The Apostles or Apostolic Fathers deal with the worship gathering’s place in Christian life so that new Christians and young churches can know. Part of the local church’s organization means meeting once a week, particularly on Sunday, for the purpose of observing the eucharist (the Lord’s Supper or Communion), confession of our sins to one another, and giving thanks to God in worship. No qualifications are made. There is a weekly meeting. All Christians are instructed to be a part of the gathering Christian community, especially during this weekly meeting. During each weekly meeting there is sound teaching (Chapter 11). Sound teaching holds the preeminent position during the weekly church gathering. During each weekly meeting, all Christians are also instructed to confess their sins, observe the eucharist, and give thanks to God. Confession precedes worship so that the Christian’s heart might be prepared to humbly approach God’s throne of grace and mercy. The eucharist and giving thanks are seen as necessary components of the weekly gathering. Without them, we are missing something in worship.
Worship is so serious that Christians are instructed to be sure that they are reconciled to their brothers whenever there needs to be reconciliation. If they refuse reconciliation, they are to be shunned by the community of faith because they are not acting with love toward their family in Christ. We do not desire our sacrifices to be defiled by hatred or disdain. This does not necessitate a solemn assembly, but does highlight the importance of our worship. It is not entertainment. We don’t come merely to get from God. We gather to confess our sins, fellowship with Christ’s body in Christ through the meal, and give ourselves to God in sacrificial praise.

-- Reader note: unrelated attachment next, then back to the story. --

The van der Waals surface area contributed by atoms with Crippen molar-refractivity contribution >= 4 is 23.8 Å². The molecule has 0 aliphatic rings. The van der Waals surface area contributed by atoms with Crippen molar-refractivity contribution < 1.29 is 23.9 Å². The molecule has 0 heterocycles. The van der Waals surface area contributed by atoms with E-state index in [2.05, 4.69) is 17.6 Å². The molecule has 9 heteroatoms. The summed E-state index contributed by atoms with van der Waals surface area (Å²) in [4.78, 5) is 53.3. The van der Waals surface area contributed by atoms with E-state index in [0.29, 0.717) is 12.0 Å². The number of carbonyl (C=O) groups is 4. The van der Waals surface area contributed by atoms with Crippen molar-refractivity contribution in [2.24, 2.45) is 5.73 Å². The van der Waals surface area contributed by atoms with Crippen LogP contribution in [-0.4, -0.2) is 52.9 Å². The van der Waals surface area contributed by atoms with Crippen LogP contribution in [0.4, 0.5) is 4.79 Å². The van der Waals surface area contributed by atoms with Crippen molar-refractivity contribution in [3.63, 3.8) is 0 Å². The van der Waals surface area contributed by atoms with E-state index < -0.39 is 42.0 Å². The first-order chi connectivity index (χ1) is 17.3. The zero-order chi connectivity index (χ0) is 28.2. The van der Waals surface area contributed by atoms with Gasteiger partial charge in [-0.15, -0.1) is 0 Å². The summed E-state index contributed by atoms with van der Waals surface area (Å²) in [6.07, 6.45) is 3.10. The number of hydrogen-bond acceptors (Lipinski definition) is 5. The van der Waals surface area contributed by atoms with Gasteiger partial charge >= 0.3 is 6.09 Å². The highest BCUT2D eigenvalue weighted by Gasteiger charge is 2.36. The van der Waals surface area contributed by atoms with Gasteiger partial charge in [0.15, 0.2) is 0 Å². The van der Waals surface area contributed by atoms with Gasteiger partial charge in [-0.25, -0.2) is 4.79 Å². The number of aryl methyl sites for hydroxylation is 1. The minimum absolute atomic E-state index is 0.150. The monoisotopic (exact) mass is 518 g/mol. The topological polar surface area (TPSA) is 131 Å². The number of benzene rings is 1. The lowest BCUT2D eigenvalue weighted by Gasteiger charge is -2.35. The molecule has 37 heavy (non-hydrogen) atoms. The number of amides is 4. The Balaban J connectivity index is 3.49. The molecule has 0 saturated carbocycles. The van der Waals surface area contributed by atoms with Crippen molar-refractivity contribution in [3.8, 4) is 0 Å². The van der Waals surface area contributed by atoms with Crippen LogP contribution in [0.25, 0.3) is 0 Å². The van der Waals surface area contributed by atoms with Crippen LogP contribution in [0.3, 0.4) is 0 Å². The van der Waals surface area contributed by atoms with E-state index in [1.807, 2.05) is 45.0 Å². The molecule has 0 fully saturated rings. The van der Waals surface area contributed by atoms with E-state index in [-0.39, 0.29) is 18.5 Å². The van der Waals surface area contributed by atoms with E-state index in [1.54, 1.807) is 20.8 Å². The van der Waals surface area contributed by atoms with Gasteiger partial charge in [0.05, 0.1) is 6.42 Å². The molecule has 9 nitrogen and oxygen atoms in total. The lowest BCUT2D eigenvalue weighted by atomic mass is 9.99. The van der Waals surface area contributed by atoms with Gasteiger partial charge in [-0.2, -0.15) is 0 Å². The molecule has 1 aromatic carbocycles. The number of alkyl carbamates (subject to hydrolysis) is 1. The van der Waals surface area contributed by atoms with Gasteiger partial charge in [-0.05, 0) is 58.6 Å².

The First Century church leaders close this section of the Didache by prescribing church leaders and church discipline. They instruct each local church to appoint bishops (elders or pastors) other than the prophets and teachers (Chapter 11). Local churches are also to appoint deacons, or official servants to the church body (Acts 6). Those leaders, elders and deacons, are to meet the qualification in 1 Timothy 3. It seems neither the Apostles nor Apostolic Fathers structured a presbytery, but instructed each local church to do this work. So, we see local church autonomy as early as the First Century under the Apostles’ leadership and instruction. The Apostles or Apostolic Fathers explain, again, that the church body should not hold her church leaders in contempt but give them the freedom to lead.
Concerning church discipline, the Apostles or Apostolic Fathers encourage local church members to reprove one another if anyone sins against his neighbor and to follow the process in Matthew 18. The Christian’s primary focus, though, is not to be on the faults of his or her neighbor. We are to be focused on our own relationships with Christ—honoring Him with our lives, worship, and participation as a member of His church.